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G-d deserves the best

G-d deserves the best

Insight into: Parsha Shlach

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G‑d deserves the best from us

The first time the mitzvah of challah is mentioned in the Torah is in this week's parsha, Shlach. "Set aside the first portion of your dough, a Challah offering … Throughout your generations, give the first of your kneading as an elevated gift to G‑d" (Numbers 15:20-21). 

During the times of the Holy Temple, one of the many gifts that the Jewish people gave to the kohen (priests) was a portion of their dough every time they baked. This gift of food is known as challah, from which the name of our Shabbat loaves is derived. Even though we do not give the challah to the kohen anymore, this tradition is still observed today in Jewish homes and kosher bakeries by setting aside a piece of dough and reciting a blessing. 

On the surface, the mitzvah of challah seems to be very simple and easy to fulfill. But we know that every mitzvah in the Torah has a unique message. Even if we never take the time to bake challah, we can still realize its underlying lesson. 

What does the challah represent? " … give the first of your kneading as an elevated gift to G‑d." The Lubavitcher Rebbe often pointed out that this refers to one of the fundamental concepts in Judaism: dedicating the first and best of our lives to G‑d. 

Giving the first to G‑d is a sign we recognize everything we receive is from above. The mitzvah of challah embodies the belief that all of our sustenance truly comes to us through G‑d's hands. And when G‑d sees that one offers his/her best to Him, in turn, He will bestow His best on this person.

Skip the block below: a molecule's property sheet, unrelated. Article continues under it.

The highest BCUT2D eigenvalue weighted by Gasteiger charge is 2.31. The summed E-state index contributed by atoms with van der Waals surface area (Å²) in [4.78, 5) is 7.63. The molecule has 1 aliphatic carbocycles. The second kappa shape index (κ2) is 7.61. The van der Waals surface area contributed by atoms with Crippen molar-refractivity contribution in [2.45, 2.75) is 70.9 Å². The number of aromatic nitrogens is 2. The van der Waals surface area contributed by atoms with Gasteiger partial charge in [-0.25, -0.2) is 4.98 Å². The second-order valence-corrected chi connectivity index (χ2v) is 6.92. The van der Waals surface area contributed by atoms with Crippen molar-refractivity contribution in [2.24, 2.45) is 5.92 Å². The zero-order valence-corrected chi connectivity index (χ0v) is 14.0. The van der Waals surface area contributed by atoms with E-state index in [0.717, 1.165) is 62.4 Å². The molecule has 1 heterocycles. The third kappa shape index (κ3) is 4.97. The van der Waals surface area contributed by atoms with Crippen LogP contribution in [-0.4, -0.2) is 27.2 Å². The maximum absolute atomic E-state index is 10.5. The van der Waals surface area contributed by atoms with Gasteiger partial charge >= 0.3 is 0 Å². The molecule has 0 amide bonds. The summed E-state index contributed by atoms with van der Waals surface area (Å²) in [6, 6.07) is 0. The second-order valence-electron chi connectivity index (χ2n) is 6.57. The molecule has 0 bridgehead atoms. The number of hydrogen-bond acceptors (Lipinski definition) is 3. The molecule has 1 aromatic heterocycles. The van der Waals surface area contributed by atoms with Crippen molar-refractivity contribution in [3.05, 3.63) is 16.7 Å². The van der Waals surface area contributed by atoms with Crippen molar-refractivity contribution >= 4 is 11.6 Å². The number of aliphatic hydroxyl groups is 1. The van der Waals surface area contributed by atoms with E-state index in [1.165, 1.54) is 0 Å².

What does this mean to us in our daily lives? When we wake up in the morning, before the cup of coffee, before we read the paper, and even before getting out of bed, the first thing to be done is to recite the famous Jewish prayer Modeh Ani, thus acknowledging G‑d's presence in our life (Modeh Ani Lifanecha, I offer thanks to You, for You have mercifully returned my soul to me). 

When we move into a new home, affixing a mezuzah on the door should be first on our agenda. When planning the children's education, we must keep in mind, that the first and the best years of their lives should be dedicated to G‑d n to Jewish education. 

This Friday night, as we sit by the Shabbat table, let's listen to the story that the challah tells, and remember its message; Judaism expects from us the first and the best.

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